Since April 21, at least eighty Afghan schoolgirls at three schools in the increasingly violent northern city of Kunduz have mysteriously fallen ill after reporting a strange smell in their classrooms. Most of the affected girls have been hospitalized briefly and released, but the sudden, mysterious epidemic of fainting and nausea is raising fears of poisoning by opponents of girls’ education.
I’m leaving Turkey this evening. As I mentioned last week, this was a very politically significant time to be in Turkey. On Saturday, the foreign ministers of Turkey and Armenia (beneath the helpful gaze of Hillary Clinton) signed the Turkey-Armenia Protocols which pave the way for the opening of the Turkey-Armenia border and the restoration of full diplomatic relations between the two countries.
I am in Turkey this week, courtesy of the Turkish Cultural Foundation. As it happens, this is an auspicious time to be here. The IMF-World Bank meetings wrap up in Istanbul today. Also, later in the week, the Turkish and Armenian foreign ministers will meet in Switzerland to sign the Armenia-Turkey protocol which paves the way for the restoration of diplomatic relations between the two neighboring countries.
Opinio Juris’ Duncan Hollis has the goods on the payouts from the Eritrea-Ethiopia Claims Commission (set up to arbitrate damage claims from the 1998-2000 conflict between the two countries) — another topic sure to be of passionate interest to a certain subset of Dispatch readers.
You can access the damages decisions for Eritrea here, and those for Ethiopia here. According to the AP, both sides will accept the awards, but neither is apparently thrilled with the final results. Ethiopia ends up with more money; its final award totals $174,036,520, while Eritrea receives $161,455,000 plus an additional $2,065,865 for individual Eritrean claimants. Ethiopia apparently feels though that the delta between the two awards was insufficient given earlier rulings had found Eritrea violated the jus ad bellum in originally resorting to force in 1998. For its part, Eritrea remains miffed that Ethiopia has resisted the Commission’s drawing of boundary lines between the two states (e.g. giving Badme to Eritrea), a point reiterated (subtly) in its acceptance of yesterday’s award.
I’m sure that Hollis is right on both of these counts: both sides think they are in the right, but the fact of the matter is that both are responsible for not implementing parts of the peace agreement, and for forcing the premature departure of a UN peacekeeping force last year.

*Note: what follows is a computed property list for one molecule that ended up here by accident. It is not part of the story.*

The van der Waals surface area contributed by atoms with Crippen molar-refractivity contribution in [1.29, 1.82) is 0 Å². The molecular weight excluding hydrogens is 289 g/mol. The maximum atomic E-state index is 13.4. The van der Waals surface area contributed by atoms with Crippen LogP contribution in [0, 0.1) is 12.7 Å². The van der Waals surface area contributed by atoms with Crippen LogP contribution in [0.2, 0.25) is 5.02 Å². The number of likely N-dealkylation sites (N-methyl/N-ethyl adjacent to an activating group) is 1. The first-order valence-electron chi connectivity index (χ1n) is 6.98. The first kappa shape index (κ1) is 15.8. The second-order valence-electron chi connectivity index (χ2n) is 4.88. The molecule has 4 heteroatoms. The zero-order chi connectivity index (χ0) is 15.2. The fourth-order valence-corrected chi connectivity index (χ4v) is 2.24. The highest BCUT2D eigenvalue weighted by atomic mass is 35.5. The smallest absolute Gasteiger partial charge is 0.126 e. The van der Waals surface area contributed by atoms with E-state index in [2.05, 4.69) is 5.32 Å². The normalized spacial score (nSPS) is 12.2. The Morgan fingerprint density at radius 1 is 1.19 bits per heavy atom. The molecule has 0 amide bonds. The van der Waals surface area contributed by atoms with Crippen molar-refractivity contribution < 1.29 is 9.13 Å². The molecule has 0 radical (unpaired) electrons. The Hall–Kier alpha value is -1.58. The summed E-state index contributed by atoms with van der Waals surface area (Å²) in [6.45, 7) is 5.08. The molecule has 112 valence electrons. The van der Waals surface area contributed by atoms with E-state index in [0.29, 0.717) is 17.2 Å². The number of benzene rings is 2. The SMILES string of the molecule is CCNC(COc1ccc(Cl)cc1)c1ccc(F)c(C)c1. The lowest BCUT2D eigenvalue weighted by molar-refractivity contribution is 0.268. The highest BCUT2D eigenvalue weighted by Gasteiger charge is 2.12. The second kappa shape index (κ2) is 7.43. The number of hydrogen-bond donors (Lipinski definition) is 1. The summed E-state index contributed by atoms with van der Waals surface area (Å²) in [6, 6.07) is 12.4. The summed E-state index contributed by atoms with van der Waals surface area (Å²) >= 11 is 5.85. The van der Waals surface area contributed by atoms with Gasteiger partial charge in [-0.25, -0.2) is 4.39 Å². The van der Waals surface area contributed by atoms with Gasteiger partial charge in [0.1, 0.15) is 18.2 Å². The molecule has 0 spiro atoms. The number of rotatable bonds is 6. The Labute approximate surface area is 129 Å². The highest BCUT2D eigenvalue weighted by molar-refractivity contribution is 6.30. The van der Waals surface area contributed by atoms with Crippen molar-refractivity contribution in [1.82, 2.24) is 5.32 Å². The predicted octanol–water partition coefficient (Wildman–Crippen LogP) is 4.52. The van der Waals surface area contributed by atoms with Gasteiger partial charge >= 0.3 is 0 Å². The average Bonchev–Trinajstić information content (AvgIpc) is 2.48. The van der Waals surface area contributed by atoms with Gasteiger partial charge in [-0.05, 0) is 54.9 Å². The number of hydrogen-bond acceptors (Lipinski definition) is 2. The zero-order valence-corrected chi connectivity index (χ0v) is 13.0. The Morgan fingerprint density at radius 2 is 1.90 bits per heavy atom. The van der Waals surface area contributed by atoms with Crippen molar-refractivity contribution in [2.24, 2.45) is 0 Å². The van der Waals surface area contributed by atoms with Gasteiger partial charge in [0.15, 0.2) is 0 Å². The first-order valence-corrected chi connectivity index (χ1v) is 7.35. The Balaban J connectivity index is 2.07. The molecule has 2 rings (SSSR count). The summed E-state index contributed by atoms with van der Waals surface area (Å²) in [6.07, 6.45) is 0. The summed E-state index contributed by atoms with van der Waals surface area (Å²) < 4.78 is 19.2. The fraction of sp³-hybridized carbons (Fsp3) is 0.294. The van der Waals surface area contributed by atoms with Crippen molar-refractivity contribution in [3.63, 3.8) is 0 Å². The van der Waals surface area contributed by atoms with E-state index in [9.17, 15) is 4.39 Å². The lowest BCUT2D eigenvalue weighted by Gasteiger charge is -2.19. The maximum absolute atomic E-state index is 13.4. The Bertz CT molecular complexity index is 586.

Suspected Islamist insurgents stormed a United Nations compound overnight in southern Somalia, witnesses said on Monday, but UN guards fought back and killed three of the attackers in a gun battle.
One UN official in Wajid, 70km northwest of Baidoa, said about 10 heavily armed men attacked them overnight. The compound is used for storing humanitarian aid.
“After several minutes shooting our security guards repulsed the attackers and killed three of them,” the UN official told Reuters.
While it was very fortunate that no UN personnel were killed (one guard was injured), it must be said that this success should not be taken as a policy blueprint. UN guards are not meant to defend against bands of militants, and it’s only a matter of time until an incident like this goes much, much worse.
…the International Crisis Group warns that something is rotten in the state semi-autonomous region of Puntland.
If its government does not enact meaningful reforms and reach out to all clans, Puntland may break up violently, adding to the chaos in Somalia.
Somalia: The Trouble with Puntland, the latest briefing from the International Crisis Group, warns about the rise in insecurity and political tension that the semi-autonomous north-eastern region has been experiencing for three years. At its roots are poor governance and a collapse of the cohesion, particularly within the Harti clan, that led to its creation a decade ago.
“Most of the blame rests squarely with the political leadership”, says Daniela Kroslak, Deputy Director of Crisis Group’s Africa Program. “If a wide variety of grievances are not urgently tackled in a comprehensive manner, the consequences could be severe for the whole country and even for the Horn of Africa”.
Puntland is most widely known as the onshore haven to many of Somalia’s pirates. Piracy, though, the report argues, is “only a dramatic symptom” of Puntland’s problems, and I’d add that the instability in Puntland itself is only a “symptom” of the greater chaos in Somalia writ large.
Puntland is probably wishing that it had some of the good reputation of Somalia’s more successful semi-autonomous region, Somaliland, which some commentators have argued could provide a model of how to organize the country as a whole.
(image from Wikimedia Commons)
The SG: In Ethiopia over the weekend, the SG is now in the United Arab Emirates. Today he met with Sheikh Mohammad bin Rashed Al Maktoum, Vice President and Prime Minister of the UAE, where the two discussed developments in the region, including Syria, Iran, Lebanon, Egypt and Jordan, and in the Middle East Peace Process.